I do not believe I am wasting electricity when I turn the lights on and off, as I have never observed a surge current for fluorescents that compares with incandescents.
I could be wrong about this though. I should probably do some more reading.

FW
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Old 03-18-2008, 05:06 AM   #7
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If you have a neutral available, I would suggest buying a 3 wire motion detector. This will solve the problem of worrying about whether your lighting is electronically controlled or not.

The below 2 links point to Australian products. I'm sure similar products & product options are available in the USA. Also, these documents may enlighten you more about the installation requirements of 3 wire vs 2 wire motion detectors.

http://updates.clipsal.com/ClipsalOn...s/W0000496.pdf

http://updates.clipsal.com/ClipsalOn...s/W0000520.pdf
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Old 03-18-2008, 09:34 AM   #8
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Electronic Ballast?


Quote:
Originally Posted by elkangorito View Post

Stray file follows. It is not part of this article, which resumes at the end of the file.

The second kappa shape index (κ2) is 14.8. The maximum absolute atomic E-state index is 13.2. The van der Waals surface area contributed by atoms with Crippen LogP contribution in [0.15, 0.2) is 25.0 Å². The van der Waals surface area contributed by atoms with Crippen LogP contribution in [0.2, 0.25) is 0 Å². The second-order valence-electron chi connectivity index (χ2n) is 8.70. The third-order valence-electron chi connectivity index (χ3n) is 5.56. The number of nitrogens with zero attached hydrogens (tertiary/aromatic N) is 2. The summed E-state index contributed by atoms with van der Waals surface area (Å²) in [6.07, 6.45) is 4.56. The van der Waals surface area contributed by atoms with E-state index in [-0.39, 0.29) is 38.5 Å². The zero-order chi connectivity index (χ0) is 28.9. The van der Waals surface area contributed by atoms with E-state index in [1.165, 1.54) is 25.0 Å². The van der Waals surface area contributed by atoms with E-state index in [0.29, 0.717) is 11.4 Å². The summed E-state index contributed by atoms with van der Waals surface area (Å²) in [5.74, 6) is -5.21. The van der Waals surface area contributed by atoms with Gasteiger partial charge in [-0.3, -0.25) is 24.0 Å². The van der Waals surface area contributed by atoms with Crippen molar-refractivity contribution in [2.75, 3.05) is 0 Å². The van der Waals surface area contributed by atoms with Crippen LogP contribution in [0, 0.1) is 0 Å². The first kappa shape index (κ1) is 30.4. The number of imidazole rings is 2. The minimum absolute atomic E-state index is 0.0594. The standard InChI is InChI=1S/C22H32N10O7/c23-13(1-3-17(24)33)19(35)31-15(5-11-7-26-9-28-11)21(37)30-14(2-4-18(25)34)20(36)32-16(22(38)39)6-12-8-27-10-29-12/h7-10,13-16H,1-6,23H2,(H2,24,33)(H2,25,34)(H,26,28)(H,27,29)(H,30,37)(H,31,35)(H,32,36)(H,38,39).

If you have a neutral available, I would suggest buying a 3 wire motion detector. This will solve the problem of worrying about whether your lighting is electronically controlled or not.

The below 2 links point to Australian products. I'm sure similar products & product options are available in the USA. Also, these documents may enlighten you more about the installation requirements of 3 wire vs 2 wire motion detectors.

http://updates.clipsal.com/ClipsalOn...s/W0000496.pdf

http://updates.clipsal.com/ClipsalOn...s/W0000520.pdf
Presently, there is no neutral in the switch box, but the wiring is readily accessible, and getting another cable into the box would not be a problem. I will probably have to move the switch anyway, so that the motion is detected properly.

FW
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Old 03-18-2008, 10:51 AM   #9